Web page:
In order to thwart off any forthcoming retributive Daesh or Color Revolution threats, the Crown Prince absolutely must command the loyalty of the military, but this is difficult to do so long as he remains committed to the disastrous War on Yemen and seems poised to respond to the Houthis’ dramatic (though non-deadly) missile attack against the Riyadh airport that occurred on the same day as his “deep state” coup.
5) Damascus Denounces Armed Kurdish “Federalists” As Terrorists
Jamal al Zuubi, a deputy of the Syrian parliament, told Sputnik that “Kurdish self-governance in the north of Syria is only a mere desire of some terrorist groups”, thus equating the Kurdish PYD and their larger SDF “federal” forces as terrorists and severely complicating the upcoming “Congress of the Syrian People” in Sochi by inferring that Moscow committed a faux pas by inviting these dangerous anti-constitutional groups to the gathering.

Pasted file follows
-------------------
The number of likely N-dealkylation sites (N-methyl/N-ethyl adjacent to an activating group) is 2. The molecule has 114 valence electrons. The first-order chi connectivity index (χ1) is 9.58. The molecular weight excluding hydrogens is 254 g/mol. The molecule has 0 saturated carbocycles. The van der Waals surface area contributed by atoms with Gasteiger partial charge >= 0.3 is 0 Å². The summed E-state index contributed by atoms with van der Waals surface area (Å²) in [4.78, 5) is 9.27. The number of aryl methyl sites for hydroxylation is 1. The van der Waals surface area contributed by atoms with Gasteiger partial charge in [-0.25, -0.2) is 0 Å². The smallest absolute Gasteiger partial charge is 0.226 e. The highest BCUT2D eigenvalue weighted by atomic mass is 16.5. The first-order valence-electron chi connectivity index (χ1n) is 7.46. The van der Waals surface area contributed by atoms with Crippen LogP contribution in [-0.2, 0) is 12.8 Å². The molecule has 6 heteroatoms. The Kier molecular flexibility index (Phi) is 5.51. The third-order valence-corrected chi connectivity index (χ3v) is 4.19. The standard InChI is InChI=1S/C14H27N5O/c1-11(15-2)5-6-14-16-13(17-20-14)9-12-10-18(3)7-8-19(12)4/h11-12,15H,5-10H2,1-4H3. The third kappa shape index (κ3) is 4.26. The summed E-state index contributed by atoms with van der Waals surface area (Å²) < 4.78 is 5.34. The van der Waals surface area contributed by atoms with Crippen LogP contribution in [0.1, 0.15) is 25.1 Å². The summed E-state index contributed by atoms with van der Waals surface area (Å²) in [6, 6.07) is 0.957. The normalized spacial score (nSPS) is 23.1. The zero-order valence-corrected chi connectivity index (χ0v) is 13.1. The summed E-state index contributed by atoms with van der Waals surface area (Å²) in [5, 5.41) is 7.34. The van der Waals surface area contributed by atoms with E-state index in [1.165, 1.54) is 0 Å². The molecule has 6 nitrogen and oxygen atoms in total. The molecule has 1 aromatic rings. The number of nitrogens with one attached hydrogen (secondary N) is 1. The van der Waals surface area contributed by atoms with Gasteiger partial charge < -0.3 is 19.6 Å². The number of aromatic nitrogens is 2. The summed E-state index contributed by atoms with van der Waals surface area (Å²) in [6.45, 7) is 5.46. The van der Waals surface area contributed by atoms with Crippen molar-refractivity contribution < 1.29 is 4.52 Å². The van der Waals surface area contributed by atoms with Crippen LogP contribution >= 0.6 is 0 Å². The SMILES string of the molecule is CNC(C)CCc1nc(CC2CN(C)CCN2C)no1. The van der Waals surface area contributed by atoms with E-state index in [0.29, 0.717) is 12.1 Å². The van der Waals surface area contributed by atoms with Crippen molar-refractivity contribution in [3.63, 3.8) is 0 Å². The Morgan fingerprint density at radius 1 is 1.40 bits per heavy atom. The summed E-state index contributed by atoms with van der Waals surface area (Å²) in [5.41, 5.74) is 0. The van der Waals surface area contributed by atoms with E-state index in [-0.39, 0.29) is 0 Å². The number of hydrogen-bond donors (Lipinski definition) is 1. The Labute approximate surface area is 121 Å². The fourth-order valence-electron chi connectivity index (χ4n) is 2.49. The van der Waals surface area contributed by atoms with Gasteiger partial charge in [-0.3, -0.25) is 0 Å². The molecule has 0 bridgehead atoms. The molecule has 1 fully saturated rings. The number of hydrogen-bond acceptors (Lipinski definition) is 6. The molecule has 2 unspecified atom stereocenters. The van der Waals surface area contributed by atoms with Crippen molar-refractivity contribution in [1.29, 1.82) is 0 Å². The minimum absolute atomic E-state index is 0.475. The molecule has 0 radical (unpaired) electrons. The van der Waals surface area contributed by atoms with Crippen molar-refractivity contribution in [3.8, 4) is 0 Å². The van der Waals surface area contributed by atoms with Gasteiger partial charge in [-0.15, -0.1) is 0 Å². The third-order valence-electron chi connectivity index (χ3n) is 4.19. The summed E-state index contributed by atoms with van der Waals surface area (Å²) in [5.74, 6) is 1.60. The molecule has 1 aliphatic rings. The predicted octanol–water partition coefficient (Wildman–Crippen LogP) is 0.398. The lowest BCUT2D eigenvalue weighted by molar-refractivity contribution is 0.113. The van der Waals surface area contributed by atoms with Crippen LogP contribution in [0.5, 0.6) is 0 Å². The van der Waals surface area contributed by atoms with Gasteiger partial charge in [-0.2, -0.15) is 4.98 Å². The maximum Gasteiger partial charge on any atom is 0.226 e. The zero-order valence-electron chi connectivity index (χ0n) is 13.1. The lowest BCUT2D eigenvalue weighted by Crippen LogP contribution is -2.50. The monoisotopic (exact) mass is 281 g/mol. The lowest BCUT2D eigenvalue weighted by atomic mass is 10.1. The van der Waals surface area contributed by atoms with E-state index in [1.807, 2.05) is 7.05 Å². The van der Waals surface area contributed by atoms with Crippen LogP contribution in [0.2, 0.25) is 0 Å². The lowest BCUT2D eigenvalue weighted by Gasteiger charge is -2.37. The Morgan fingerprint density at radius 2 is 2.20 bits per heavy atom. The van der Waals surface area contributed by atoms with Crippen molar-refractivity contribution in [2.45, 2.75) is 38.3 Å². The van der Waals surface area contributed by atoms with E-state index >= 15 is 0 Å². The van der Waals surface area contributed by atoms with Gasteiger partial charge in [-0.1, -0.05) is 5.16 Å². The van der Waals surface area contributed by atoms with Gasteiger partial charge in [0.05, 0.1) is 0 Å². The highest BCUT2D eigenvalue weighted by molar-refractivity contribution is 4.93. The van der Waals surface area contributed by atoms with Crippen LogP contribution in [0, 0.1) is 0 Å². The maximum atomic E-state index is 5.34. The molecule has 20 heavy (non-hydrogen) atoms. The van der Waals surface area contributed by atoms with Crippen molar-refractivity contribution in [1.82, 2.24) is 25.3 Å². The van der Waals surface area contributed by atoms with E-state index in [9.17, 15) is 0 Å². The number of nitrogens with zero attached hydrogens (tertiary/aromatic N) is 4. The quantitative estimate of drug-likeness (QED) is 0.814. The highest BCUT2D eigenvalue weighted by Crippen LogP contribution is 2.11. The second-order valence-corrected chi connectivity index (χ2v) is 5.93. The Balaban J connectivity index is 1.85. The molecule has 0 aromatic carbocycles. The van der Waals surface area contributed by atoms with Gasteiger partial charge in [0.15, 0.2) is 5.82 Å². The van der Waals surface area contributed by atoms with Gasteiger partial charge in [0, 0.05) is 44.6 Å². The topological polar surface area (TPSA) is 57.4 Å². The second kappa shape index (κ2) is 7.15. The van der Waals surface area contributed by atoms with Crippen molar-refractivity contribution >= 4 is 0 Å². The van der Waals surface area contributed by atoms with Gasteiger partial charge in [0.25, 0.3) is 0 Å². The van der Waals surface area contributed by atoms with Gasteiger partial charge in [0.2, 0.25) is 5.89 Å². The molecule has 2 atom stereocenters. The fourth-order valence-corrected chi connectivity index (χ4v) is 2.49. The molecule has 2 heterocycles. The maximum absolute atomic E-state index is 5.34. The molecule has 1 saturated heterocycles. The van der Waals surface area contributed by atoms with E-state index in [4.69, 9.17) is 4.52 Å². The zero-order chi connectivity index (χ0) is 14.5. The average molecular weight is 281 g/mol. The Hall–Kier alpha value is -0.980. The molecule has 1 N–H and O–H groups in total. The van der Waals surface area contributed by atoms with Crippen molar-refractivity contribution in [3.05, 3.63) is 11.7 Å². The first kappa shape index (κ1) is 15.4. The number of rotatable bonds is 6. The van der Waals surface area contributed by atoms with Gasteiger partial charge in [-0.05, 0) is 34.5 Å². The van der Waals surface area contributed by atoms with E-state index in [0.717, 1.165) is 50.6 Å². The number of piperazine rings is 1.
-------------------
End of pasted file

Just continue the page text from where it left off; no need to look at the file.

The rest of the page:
“Congress of the Syrian People” in Sochi by inferring that Moscow committed a faux pas by inviting these dangerous anti-constitutional groups to the gathering.
This statement is a clear expression of Syria’s unease at Russia’s well-intended “balancing” policy towards the Kurds, especially in the context of the Russian-written “draft constitution” from January that contradicts Damascus’ existing policy by suggesting that the Kurds be granted “decentralization”, so it remains to be seen whether this issue will be delicately resolved behind closed doors in the next two weeks or if it will negatively impact the success of the Sochi conference.
In the grand sense of things, Russia and Iran are cooperating to construct a Multipolar Mideast on the ashes of the unipolar world’s failed Daesh project, through their joint efforts have unexpectedly come across the obstacle of renewed Lebanese instability and “Israeli” threats to Syria.